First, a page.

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the Fourth Committee. In plenary meeting at its Third Regular Session the General Assembly adopted, by large majorities and without change, the five resolutions accepted by the Fourth Committee. The five resolutions deal respectively with:

I. The transmission of information under article 73 (e) of the Charter;

II. The continuation of the Special Committee for 1949;

III. Liaison between the Economic and Social Council and the Special Committee;

IV. Cooperation with the specialized agencies; and

V. Notification to the United Nations when a non-self-governing territory acquires a new constitutional status which, in the view of the administering member, makes the territory no longer non-selfgoverning.

Resolution I, adopted by the Special Committee by a vote of 14 to 1 (U.S.S.R.), registers the consensus of the Committee that previous procedures for the transmission and consideration of information had not worked satisfactorily. It invites the administering members to transmit the most recent information which is at their disposal as early as possible, and at the latest within a maximum period of six months following the expiration of the administrative year in the territories. This system substitutes, in place of the uniform date of June 30 for the receipt of information, a flexible schedule based on the fiscal years of the administering members. Pursuant to this resolution, information on the United States territories will be due on December 31 of each year, since the fiscal year for these territories ends June 30. It is hoped that this revised schedule for the receipt of information will give the Secretariat more time to prepare the summaries and analyses in advance of future Special Committee and General Assembly sessions.

Other provisions of this resolution reduce the reporting burdens of the administering members by requesting them not to report fully each year on all topics of the lengthy standard form, but only on appreciable changes which have occurred during the previous year. Further, for the purpose of evaluating the information transmitted under article 73 (e), the Secretary-General is empowered in the future to use, without prior consent of the government concerned, relevant and comparable official statistical information transmitted to the United Nations or the specialized agencies. This represents a liberalization of last year's resolution on supplemental documents. The Secretary-General is authorized to prepare summaries and analyses of information transmitted during 1949 and after that to do so at three-year intervals, with annual supplements pointing out changes

in statistics and outstanding developments. Finally, those administering authorities which do not feel that they can transmit information on government are invited nonetheless to report on geography, history, peoples, and human-rights problems of the territories.

The United States Delegation to the Special Committee was aware of defects in the former system which did not allow sufficient time for the Secretary-General to prepare the summaries and analyses, the specialized agencies to contribute to the analyses, or the members of the Special Committee to examine the documentation in advance of sessions of the Special Committee and the General Assembly. Accordingly, the United States Delegation introduced a working paper to simplify the procedure and to correct these defects. This paper was well received by the Committee, and parts of it were incorporated in a modified form into the final resolution.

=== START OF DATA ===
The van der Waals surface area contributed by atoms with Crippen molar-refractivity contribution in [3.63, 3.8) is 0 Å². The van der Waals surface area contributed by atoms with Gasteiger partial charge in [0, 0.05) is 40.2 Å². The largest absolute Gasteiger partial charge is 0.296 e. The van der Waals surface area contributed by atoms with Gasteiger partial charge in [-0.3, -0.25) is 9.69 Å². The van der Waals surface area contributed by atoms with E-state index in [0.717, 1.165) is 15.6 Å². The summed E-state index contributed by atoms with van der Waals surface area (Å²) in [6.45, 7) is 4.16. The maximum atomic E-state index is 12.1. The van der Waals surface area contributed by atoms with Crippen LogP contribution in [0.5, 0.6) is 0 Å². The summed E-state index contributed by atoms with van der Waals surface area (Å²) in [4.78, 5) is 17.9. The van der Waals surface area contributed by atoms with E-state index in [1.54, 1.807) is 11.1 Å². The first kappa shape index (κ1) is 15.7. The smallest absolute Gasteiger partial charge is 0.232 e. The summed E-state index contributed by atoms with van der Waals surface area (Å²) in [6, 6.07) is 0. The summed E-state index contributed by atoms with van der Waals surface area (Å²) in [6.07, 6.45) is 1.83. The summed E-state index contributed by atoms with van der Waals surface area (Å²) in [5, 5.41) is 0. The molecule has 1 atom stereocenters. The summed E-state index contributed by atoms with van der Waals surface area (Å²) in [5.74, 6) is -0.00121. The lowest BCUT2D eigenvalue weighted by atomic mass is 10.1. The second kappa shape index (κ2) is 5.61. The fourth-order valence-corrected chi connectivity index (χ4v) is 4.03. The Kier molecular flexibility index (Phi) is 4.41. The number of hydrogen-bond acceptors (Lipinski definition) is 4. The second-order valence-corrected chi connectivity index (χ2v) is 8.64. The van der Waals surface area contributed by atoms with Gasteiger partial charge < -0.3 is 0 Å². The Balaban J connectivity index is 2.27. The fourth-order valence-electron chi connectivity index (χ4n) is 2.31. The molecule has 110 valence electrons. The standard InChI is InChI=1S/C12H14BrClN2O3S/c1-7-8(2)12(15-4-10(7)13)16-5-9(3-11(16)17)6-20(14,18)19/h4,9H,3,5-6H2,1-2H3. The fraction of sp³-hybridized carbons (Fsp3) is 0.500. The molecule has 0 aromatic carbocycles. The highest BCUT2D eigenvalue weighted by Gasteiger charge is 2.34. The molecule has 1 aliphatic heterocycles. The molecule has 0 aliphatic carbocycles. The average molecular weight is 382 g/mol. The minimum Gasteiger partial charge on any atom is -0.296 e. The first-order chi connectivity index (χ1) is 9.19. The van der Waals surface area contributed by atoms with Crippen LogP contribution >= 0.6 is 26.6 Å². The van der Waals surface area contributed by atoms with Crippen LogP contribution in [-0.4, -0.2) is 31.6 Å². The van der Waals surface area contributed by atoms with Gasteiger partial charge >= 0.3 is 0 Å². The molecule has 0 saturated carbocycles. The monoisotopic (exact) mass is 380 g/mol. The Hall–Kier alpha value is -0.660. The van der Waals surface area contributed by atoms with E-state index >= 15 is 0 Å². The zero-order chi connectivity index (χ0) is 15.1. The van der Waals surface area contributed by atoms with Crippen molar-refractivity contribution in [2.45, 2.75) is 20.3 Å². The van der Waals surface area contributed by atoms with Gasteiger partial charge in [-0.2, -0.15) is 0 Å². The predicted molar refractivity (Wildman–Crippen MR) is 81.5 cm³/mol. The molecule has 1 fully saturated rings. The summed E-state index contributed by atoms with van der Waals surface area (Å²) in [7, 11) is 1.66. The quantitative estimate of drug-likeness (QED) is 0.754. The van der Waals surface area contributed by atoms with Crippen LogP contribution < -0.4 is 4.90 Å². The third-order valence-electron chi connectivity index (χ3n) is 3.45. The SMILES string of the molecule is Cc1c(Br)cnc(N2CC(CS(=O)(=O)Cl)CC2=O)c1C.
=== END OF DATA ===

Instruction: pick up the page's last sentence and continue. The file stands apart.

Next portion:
Resolution II, which was adopted by the Special Committee by a vote of 11 to 1 (U.S.S.R.), with 3 abstentions (Belgium, Colombia, France), provides for the continuation of a Special Committee for 1949 without prejudice as to the future. This committee will have the same balanced representation and terms of reference as this year's committee. In addition to the eight administering members, the committee for 1949 includes the following nonadministering states elected by the Fourth Committee on behalf of the General Assembly: Brazil, China, the Dominican Republic, Egypt, India, Sweden, Venezuela, and the U.S.S.R. While certain nonadministering members wished to have the Special Committee established on a permanent basis, some of the administering members preferred the termination of the Special Committee at this Session and the transfer of its functions to the specialized agencies. The United States pressed for the resolution as adopted as a reasonable compromise between these divergent views.

Resolution III is designed to define more precisely the relationship which should exist between the Special Committee and the Economic and Social Council. The resolution was adopted by the Special Committee by a vote of 14 to 0, with 1 abstention (U.S.S.R.).

Resolution IV seeks to insure cooperation between the specialized agencies and the Special Committee on economic, social, and educational matters in the non-self-governing territories. It was accepted by the Special Committee 14 to 0, with the U.S.S.R. abstaining.

Resolution V, initiated by India in the Fourth Committee of the General Assembly and supported by the United States, was adopted 29 to 0, with 17 abstentions. The resolution establishes the principle that the United Nations is entitled to be informed of any change in the constitutional position or status of a non-self-governing territory as the result of which the responsible government concerned

thinks it unnecessary to transmit information in respect to that territory under article 73 (e) of the Charter. The resolution also contains a request to the members concerned to communicate to the SecretaryGeneral within a maximum period of six months appropriate informaation relating to the new status of the non-self-governing territory, including the constitution, legislative act or executive order providing for the government of the territories, and the constitutional relationship of the territories to the government of the metropolitan country. This resolution arose from the circumstance that some administering members ceased to report in 1947 and in 1948 on certain territories on which they had in 1946 declared their intention to report. It was the understanding of the United States Government that the transmission of the information requested in the resolution did not alter the right of each administering state to determine the constitutional position and status of any particular territory under its sovereignty.


Sharp differences of opinion emerged in earlier sessions of the United Nations between administering and nonadministering members over interpretation and implementation of chapter XI. In 1948 these differences of opinion were primarily concerned with (a) the continuation of the Special Committee on a permanent or reconstituted basis and (b) the obligation of the administering members to transmit political information.